I’m femme, but I dressed more butch today. It’s cold, so I thought nothing of lacing up heavy boots to match my camouflage jacket. My lip gloss wore off an hour ago with my mocha. But I doubt it would have mattered if it hadn’t; I looked like a lesbian, and here I was, buying ‘femi-nazi’ propaganda.
I can read all of this because I’ve met, and purchased, from this clerk a few times before, on days when I was ‘cuter’, and ‘more approachable’. He was jovial and friendly then. He was today, too, before I reached the counter. Now, feminist magazines in tow, it’s clear that I’m not what he wanted me to be.
Now, he knows I won’t play with my hair for him, or giggle at his jokes (unless they’re actually funny). If he finds a way to get close, I’ll only waste his time. I wouldn’t fall all over him if he promised to whisk me away on a romantic getaway, or moon over the names he might have chosen for our imaginary children. I wouldn’t, and won’t, do any of those things that most women always tend to do.
He doesn’t look me in the eye when I pay, and mumbles about a bag. I know he can’t see past his disappointment. My inner dialogue wants to say “sorry”, but opts for a silent, “well, fuck you too.” instead. I need to stop apologizing for myself, internally and externally. Hence, the magazines.
Our interaction ends there. A month later, a review of Zadie Smith’s new book appears on Facebook and I share it. In it, Smith discusses independent bookstores, and how they can offer titles people didn’t know they wanted, or needed.
There are also titles people want, but have never seen. Smith uses books for children as an example, saying that some children fall into a demographic that is rarely represented in print, and even more rarely found in big-box stores. It becomes impactful when someone takes them on.
Having just discovered my feminist magazines, I don’t just like, I love this. I want other people to feel the same excitement that I do when I bring my indie purchases home. The more awareness, the better.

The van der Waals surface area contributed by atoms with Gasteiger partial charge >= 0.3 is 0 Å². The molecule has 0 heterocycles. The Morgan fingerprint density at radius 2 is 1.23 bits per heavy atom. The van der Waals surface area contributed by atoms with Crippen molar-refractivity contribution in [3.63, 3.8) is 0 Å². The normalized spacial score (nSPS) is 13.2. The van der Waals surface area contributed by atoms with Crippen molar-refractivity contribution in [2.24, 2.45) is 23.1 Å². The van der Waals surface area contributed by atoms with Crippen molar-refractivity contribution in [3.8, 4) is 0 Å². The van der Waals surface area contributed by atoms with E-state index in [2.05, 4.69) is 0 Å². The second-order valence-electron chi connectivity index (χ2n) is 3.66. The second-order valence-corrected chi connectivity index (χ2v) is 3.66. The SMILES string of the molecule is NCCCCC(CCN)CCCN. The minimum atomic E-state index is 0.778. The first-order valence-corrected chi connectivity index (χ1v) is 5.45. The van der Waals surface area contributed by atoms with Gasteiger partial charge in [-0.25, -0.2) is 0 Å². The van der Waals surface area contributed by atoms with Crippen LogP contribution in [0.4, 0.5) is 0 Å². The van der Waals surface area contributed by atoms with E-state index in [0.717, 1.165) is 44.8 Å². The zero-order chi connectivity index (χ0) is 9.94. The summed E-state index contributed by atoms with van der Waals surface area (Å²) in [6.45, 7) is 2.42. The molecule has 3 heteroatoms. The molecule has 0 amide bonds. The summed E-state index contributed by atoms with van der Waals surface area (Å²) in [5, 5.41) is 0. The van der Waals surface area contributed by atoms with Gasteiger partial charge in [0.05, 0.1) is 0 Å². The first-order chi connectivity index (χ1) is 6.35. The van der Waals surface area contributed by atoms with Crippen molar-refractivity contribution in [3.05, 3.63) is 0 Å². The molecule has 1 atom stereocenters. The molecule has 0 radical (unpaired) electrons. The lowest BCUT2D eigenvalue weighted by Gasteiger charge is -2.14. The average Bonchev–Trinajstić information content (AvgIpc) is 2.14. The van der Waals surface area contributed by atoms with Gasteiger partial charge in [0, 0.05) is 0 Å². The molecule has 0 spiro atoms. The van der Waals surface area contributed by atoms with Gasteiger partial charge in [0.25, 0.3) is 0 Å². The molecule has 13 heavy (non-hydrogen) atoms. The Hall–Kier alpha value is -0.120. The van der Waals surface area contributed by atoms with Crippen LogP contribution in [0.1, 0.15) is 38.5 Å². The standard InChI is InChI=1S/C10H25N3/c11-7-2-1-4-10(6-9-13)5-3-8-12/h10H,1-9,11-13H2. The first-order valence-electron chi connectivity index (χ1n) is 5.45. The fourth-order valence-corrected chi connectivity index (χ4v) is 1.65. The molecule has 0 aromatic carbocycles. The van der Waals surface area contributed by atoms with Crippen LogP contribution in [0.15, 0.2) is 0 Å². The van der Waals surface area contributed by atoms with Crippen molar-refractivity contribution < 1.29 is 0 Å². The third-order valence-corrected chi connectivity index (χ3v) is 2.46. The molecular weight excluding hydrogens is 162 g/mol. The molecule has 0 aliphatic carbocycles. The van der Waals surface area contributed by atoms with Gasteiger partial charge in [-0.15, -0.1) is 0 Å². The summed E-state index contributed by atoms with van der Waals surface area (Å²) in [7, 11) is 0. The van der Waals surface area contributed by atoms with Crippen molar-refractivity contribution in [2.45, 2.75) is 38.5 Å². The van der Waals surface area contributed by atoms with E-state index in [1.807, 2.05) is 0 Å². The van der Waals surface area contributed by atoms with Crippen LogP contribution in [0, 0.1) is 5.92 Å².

I see dots roll across the bottom “comments” section of my post. A male friend, someone I know from college, read the review, and writes that he doesn't see how that’s helpful at all. He comments that he could identify with any character as a child, so, why can’t everyone else?
He wasn’t rude in his tone, but I don’t understand why he doesn’t understand. He’s exceptionally well-traveled, and, while white, has been a minority as an international student. I don’t understand why he doesn’t relate from that angle.
I want to give more grace to my friend. I conjure several excuses for why, maybe, he doesn’t relate. Maybe our college was so loaded with international students that he never felt alone? Or, maybe, his travels have enabled him to fly over the problem? Maybe, those of us who can’t fly away to kinship feel its absence the most?
Well, except I’m a woman relating to other women, and I meet women every day of my life, everywhere. Never mind. As earnestly as possible, I write back:
“I used to think that way too. But, over the past two years, I've made a conscious effort to seek out books and media created by independent women, for independent women. I didn't realize what I was missing until I did this; my self esteem increased just because I found more examples of strong women to absorb.
It's helped me problem-solve social, and cultural issues that are native to my sex. It's been empowering. I can only guess how much more amplified that feeling is for groups of people who are more in the minority. I only wish I had stumbled onto this way of reading sooner.”
In turn, he replied with a list of children's books featuring female characters; books that I didn’t ask for, or say I wanted. Most of all, he skipped over my point to demonstrate what he knew. The two-faced irony lingered like a fart. “He meant well,” I think. “Fucker.” I logged off to read a magazine.
By Megan Wolfe